How to Manage Rail Crew Fatigue

Jun 02, 2022 | Tips & Resources

Rail crew fatigue is the most critical concern when it comes to train safety. Below we look at the issues that people who work on a train must deal with in terms of rail fatigue.

Passenger Train vs Freight Train Travel

For someone not familiar with train travel, you may think of all trains as operating the same in terms of train staffing. However, the differences between a passenger train and freight train staffing are significant. Passenger trains have an engineer, conductor, and depending on the train, many additional staff members. These can include cooks, waiters, porters, and more.

Conversely, a freight train usually operates as a 2-man train car with an engineer and conductor. 

Does the Railroad Crew Sleep on the Train?

People who work on a passenger train including the porters and other staff may have to stay onboard the train for up to 48 hours at a time. In these situations, the onboard crew will often sleep in a dormitory car on the train. On the other hand, for both passenger and freight trains, the conductors and engineers are not allowed to sleep on the train. Shifts range anywhere from 6-12 hours after which time you are allowed to disembark the train for a set rest period. 

Risks of Rail Crew Fatigue

The risks associated with rail crew fatigue are significant and life-threatening. According to a 2013 study by the Federal Railroad Administration, on workdays, rail crews are more likely to get less than seven hours of sleep. That puts them at greater risk of fatigue which can lead to accidents. In fact, fatigue can lead to impairment levels that are similar in nature to being intoxicated from alcohol.

What kinds of issues cause rail crew fatigue? Crews are subject to not only long hours, but irregular hours, often being on call 24 hours a day. Scheduling mishaps, including inaccurate crew lineups, and motel facilities lacking in terms of amenities and a quiet place to rest can also contribute.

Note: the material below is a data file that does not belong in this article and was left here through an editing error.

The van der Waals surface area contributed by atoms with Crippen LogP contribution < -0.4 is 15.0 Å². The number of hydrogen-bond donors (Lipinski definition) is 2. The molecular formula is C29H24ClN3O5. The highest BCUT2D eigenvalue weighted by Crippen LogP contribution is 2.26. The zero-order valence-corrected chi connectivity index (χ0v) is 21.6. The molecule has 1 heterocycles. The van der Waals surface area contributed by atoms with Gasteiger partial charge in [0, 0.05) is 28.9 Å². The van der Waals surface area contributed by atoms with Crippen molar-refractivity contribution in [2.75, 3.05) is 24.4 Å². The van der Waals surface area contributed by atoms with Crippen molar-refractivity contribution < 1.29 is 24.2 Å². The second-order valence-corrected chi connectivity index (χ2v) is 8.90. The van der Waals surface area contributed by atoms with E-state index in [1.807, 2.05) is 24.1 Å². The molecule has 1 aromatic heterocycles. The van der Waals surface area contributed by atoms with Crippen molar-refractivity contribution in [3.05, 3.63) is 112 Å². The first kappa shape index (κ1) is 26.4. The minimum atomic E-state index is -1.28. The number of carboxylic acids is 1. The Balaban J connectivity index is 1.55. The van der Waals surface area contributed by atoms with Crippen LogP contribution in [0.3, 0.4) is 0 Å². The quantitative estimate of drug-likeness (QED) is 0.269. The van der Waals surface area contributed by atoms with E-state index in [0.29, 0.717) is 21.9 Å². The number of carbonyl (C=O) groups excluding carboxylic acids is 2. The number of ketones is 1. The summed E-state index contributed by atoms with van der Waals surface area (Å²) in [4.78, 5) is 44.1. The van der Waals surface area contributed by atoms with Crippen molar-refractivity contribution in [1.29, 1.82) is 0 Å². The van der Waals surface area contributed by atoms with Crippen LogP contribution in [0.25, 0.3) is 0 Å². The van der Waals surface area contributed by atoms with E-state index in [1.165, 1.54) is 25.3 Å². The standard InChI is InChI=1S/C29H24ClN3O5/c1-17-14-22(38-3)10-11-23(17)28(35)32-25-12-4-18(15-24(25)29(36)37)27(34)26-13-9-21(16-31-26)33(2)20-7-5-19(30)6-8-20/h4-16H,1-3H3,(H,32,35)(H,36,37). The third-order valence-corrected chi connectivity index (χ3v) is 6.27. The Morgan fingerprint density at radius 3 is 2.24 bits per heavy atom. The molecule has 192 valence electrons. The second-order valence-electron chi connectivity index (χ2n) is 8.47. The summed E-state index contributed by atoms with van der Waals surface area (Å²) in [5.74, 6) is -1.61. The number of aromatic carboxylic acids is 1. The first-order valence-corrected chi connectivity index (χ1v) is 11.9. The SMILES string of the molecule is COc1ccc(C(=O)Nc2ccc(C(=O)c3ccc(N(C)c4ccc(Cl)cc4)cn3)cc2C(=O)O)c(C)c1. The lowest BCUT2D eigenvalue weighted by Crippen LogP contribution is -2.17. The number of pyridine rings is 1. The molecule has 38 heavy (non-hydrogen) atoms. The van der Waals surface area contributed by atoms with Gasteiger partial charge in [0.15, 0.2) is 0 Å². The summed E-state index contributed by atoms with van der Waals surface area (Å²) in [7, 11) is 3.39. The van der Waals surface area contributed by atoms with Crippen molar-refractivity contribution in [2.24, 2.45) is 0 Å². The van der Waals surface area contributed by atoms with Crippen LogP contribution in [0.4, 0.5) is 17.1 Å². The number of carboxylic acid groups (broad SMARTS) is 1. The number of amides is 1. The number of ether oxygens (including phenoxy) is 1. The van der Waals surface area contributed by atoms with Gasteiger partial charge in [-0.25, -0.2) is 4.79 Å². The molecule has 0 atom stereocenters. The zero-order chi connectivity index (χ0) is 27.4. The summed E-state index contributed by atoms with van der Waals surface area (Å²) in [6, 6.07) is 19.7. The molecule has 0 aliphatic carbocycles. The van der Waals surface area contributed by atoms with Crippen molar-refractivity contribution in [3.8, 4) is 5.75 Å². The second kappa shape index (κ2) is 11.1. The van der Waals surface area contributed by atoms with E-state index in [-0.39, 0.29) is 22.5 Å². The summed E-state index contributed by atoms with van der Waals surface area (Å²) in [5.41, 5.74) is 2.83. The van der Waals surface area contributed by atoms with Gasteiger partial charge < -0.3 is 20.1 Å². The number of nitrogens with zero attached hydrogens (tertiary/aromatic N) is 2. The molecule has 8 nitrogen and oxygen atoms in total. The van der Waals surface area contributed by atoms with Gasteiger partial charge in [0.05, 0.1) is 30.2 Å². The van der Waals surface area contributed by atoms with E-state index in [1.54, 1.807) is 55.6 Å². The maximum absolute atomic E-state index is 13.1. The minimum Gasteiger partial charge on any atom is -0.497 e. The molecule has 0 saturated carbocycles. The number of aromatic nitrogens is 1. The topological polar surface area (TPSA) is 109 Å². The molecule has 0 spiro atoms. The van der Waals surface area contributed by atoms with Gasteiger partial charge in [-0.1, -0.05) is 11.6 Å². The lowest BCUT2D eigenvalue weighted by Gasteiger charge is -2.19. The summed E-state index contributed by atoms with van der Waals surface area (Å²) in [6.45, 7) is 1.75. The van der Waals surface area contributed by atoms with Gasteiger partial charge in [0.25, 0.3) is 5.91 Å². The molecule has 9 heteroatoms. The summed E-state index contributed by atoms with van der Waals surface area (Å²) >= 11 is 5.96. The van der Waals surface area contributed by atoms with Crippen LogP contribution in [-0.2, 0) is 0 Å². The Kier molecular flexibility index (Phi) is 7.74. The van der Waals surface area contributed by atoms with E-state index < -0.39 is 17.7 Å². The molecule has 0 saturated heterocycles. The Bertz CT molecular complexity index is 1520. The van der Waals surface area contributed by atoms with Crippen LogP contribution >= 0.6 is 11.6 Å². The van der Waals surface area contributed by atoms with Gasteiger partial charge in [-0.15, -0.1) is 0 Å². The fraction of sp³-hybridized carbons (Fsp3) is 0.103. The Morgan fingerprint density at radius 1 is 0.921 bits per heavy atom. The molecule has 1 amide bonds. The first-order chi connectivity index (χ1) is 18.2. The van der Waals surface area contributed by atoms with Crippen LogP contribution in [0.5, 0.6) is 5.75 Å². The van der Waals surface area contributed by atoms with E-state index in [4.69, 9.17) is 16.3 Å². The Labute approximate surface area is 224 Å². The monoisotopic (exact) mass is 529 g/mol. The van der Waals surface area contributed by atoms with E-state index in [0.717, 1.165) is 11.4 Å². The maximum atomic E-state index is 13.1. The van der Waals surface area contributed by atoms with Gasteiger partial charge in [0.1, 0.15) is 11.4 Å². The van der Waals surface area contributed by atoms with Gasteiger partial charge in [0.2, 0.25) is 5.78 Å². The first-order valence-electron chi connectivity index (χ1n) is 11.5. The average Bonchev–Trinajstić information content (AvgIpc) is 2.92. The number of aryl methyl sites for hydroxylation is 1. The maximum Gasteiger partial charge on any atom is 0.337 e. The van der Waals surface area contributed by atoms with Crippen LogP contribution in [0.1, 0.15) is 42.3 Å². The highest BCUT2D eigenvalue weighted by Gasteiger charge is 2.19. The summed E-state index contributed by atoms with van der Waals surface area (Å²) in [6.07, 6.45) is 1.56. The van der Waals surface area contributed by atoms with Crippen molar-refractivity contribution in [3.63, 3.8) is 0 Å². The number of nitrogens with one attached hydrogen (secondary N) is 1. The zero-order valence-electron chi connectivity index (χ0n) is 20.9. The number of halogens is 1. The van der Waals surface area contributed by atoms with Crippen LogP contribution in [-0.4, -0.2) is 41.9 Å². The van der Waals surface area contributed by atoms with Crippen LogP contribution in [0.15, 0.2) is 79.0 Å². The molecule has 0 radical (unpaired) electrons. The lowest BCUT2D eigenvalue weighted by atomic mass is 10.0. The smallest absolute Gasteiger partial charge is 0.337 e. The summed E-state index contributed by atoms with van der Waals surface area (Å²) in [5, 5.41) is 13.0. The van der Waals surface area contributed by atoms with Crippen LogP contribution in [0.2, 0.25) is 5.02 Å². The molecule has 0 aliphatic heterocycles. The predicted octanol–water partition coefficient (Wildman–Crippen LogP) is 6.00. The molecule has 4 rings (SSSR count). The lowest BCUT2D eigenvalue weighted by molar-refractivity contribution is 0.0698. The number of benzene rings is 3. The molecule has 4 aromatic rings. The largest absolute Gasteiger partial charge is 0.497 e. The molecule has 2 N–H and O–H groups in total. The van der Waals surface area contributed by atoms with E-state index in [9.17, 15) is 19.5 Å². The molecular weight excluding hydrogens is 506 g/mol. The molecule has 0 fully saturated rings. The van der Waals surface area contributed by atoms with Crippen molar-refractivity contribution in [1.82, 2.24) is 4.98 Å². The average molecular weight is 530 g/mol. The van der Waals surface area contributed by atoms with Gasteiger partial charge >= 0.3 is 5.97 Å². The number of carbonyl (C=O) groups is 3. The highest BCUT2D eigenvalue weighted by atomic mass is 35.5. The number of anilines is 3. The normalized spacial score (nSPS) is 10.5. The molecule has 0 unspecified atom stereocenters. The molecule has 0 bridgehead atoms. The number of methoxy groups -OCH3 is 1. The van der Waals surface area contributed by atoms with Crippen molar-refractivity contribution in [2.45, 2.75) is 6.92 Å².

Because of the long shifts that the rail crew must work, modern trains have mechanisms in place so that if a crew member does fall asleep at the helm, an emergency brake will engage. Also, there are alarms that go off every so often to help remind the crew to be alert. 

Railroad Crew vs Engineer

We have thrown around these terms – conductor, engineer – but what exactly do they mean? The train engineer oversees running the train. This includes responsibilities such as watching for and adhering to signals, signaling at railroad crossings, and keeping track of the train’s speed. You may not be aware, but the speed limits for trains can change often and engineers must pay attention to it.

The conductor is the eyes and ears for the engineer. Their responsibilities include radio communications, lining switches, and ensuring the train is operating properly. 

Does the Train Conductor Sleep on the Train?

In a word, no. Neither the conductor nor the engineer is allowed to sleep on the train. They must be awake and alert throughout their entire shift. So, where do they sleep? After their shift, conductors and engineers sleep either at home or in a motel at an away terminal.

With more than 30 years of experience managing lodging for the top rail companies throughout the U.S., CLC Lodging offers the most comprehensive rail lodging program and traveler support in the industry. Learn how CLC helps rail companies by utilizing dedicated services like our Real Time Lodging Solution (RTLS) platform to push pending train arrival data, estimated departure, and departure time change alerts to help hotels better manage guaranteed rooms, transportation, and housekeeping. Join CLC Lodging now and let us help your rail crews get the rest they need to operate best.

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